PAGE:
patches rose by 75%. There was no change in the group given the
fake patches. Subjects using the testosterone patches also lost
fat, with the average body fat percentage dropping from 26.3% to
A long-term study also confirms that men with low testosterone levels are more
likely to develop a pot belly . More than 100 Japanese-American men took
part in the research. A number of measurements, including total body fat and
testosterone levels, were taken at the start of the study. The same measurements
were taken again seven years later. Body fat increased to a greater extent in
the men starting the study with low testosterone levels.
The link between hormones and body fat applies to women as well
as men. Specifically, researchers from Yale have uncovered a link
between a hormone known as cortisol and abdominal fat in otherwise
slender women . In other words, women who secrete more cortisol
in response to stress also have more abdominal fat.
While a blood test is one of the most common ways to measure testosterone
levels, there are several less invasive methods currently available.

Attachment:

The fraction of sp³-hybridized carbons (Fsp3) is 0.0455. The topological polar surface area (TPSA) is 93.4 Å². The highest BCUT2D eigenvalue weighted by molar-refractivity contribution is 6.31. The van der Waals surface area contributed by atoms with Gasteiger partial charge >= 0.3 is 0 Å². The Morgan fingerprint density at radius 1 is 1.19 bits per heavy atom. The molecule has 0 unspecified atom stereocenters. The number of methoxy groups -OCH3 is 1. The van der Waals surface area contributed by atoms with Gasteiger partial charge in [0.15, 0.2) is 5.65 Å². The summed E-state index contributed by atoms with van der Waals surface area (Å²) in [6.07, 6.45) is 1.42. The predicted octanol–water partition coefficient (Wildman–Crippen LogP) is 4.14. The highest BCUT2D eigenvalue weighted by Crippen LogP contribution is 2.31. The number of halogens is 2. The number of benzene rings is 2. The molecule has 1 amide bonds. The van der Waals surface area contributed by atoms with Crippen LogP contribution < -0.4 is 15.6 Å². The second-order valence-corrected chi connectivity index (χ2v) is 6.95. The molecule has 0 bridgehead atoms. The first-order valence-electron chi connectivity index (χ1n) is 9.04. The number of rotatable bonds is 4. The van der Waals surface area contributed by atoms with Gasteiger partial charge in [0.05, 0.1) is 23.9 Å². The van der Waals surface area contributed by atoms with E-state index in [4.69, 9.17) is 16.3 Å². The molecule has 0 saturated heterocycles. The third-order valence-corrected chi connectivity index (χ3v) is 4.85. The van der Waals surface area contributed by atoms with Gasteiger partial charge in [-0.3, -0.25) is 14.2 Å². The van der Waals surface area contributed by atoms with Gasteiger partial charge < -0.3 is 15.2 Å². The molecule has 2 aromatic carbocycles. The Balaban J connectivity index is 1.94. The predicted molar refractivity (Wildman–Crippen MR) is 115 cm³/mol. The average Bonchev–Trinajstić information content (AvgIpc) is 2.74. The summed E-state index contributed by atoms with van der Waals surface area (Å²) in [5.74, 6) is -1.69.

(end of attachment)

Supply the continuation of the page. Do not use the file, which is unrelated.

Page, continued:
For instance, some research shows that analyzing saliva is an accurate
way to test for low testosterone levels.
Testosterone travels around your bloodstream in two forms
free testosterone or bound testosterone. Roughly two
percent of total testosterone is made up of free testosterone, which
is the most "active" form. The rest is attached to sex
hormone-binding globulin (known as SHBG) and other proteins .
In aging men, it's possible for total testosterone to appear normal,
while free testosterone is actually low. If you do get your testosterone
levels measured, make sure to ask for a reading of both total and
While a blood or saliva test is a more accurate way of establishing
your levels of testosterone, you can also use The Saint Louis University
Androgen Deficiency in Aging Men (ADAM) Questionnaire. Dr. John
Morley, a researcher with the Saint Louis University School of Medicine,
developed the self-screening tool to help identify symptoms of low
testosterone in men. Choose the responses below that best describe
how you have been feeling.
1. Do you have a decrease in libido (sex drive)?
2. Do you have a lack of energy?
3. Do you have a decrease in strength and/or endurance?
4. Have you lost height?
5. Have you noticed a decreased "enjoyment of life"?
6. Are you sad and/or grumpy?